The army had to find something to keep themselves occupied...

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Calvin v. Hobbes – An Alternative Interpretation of Fight Club…

I am a sucker for a crazy movie conspiracy theory. Be it the possible identities of Keyser Soze or the fact that The Shining is about Native Americans or even whether Anton Chigurh (the unstoppable killing machine from No Country for Old Men) is actually an angel. I stumbled across a somewhat similar one a little while ago which has been out there a while (and I imagine most of you are familiar with). But, for those who aren’t, I thought I’d pass on my own favourite crazy movie theory of the moment: Fight Club is a sequel to the iconic comic strip Calvin & Hobbes. Edward Norton’s narrator is Calvin and Brad Pitt’s Tyler Durden is Hobbes. It actually makes sense.

"I am Jack's abandoned childhood friend..."

Note: In case that opening paragraph hasn’t given the game away, there are spoilers in here for the rather excellent Fight Club. I’m assuming anyone reading a detailed article on the movie has seen it (you’ve had ten years!), but – if not – consider yourselves warned that here there be spoilers.
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Is The Shining About Native Americans?

You know how interested I am in quirky interpretations of the deeper meanings of popular culture – like the discussion over whether Anton Chigurh of No Country For Old Men is actually an angel or whether this year’s Torchwood: Children of Earth miniseries was actually about the recession. So it should come as no surprise that when I read about how The Shining by Stanley Kubrick is supposedly about the genocide of the Native Americans, I was more than a little intrigued.

Even the baking powder is in on it…

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Is V About Obama?

We caught V last night on TV3. I’m still disappointed no high definition channel is offering it – though, judging by the special effects quality, we weren’t missing much. We’re all fairly undecided on the show, which is a fairly solid reissue of a cult classic, rather than an attempt at a redesign. Don’t expect anything as smart or insightful as Battlestar Galactica and you should be relatively pleased. I think we’ll give this at least a season pass, and then review after that. Anyway, it was hard to watch the remake without the obvious themes playing in my head. Is V a criticism of what the media have dubbed Obama-mania?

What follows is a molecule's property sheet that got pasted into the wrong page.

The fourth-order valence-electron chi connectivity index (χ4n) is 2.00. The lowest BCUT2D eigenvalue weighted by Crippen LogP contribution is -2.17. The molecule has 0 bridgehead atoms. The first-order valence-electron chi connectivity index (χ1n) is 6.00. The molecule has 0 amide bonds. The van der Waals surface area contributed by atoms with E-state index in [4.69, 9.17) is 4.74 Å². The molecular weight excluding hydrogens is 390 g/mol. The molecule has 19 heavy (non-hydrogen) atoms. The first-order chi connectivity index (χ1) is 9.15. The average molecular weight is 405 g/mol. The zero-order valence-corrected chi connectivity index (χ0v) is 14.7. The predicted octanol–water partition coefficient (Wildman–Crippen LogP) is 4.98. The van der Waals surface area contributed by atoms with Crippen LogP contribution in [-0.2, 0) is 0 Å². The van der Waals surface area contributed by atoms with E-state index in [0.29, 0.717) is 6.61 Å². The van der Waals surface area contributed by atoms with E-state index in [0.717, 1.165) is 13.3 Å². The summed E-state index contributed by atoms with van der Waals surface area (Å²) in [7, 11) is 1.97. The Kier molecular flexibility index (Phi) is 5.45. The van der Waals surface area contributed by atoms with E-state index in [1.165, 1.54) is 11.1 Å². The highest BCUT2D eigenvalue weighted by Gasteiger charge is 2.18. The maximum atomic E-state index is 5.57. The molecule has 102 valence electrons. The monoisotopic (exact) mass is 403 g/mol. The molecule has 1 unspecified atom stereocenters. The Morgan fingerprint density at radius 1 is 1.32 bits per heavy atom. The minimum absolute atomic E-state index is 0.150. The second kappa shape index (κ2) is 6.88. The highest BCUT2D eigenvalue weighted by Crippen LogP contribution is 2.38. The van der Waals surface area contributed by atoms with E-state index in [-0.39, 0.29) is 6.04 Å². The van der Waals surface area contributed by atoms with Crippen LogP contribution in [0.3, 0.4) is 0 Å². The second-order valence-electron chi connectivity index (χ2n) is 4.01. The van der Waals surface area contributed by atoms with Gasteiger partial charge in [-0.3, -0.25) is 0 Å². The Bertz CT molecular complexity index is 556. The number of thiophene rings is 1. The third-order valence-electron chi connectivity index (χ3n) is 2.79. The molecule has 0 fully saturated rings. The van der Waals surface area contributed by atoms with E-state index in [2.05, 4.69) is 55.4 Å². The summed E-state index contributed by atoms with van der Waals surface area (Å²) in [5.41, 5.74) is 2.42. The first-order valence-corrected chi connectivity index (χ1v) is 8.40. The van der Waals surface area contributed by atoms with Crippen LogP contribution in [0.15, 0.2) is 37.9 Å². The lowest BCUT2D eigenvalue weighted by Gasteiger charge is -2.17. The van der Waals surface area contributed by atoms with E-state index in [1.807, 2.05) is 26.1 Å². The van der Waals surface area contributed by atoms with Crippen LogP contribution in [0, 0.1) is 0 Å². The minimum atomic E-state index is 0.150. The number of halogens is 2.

v5

The New Republicans?

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Are Zombies the Monster of the 21st Century?

They say that horror movies and (before that) ghost stories reflect the unconscious fears of the time. So, for example, vampires allayed the fear of burying members of the community alive – if there were scratch marks on the inside of their coffins, it was because they were monsters, not because your doctor made a mistake. Or Mary Shelley’s Frankenstein was a cautionary tale for a society just on the cusp of the age of reason – a warning not to dive too far into that pool labelled ‘scientific progress’. Monster stories and ghost stories allow us to put aside our fears even for a moment by expressing them in their most ridiculous forms – I don’t think that facet of human nature has disappeared over the past century or so. If we accept this line of reasoning, are zombies the current expression of our deeply buried fears? And, if so, of what?

At least they are taking good care of their teeth...

At least they are taking good care of their teeth...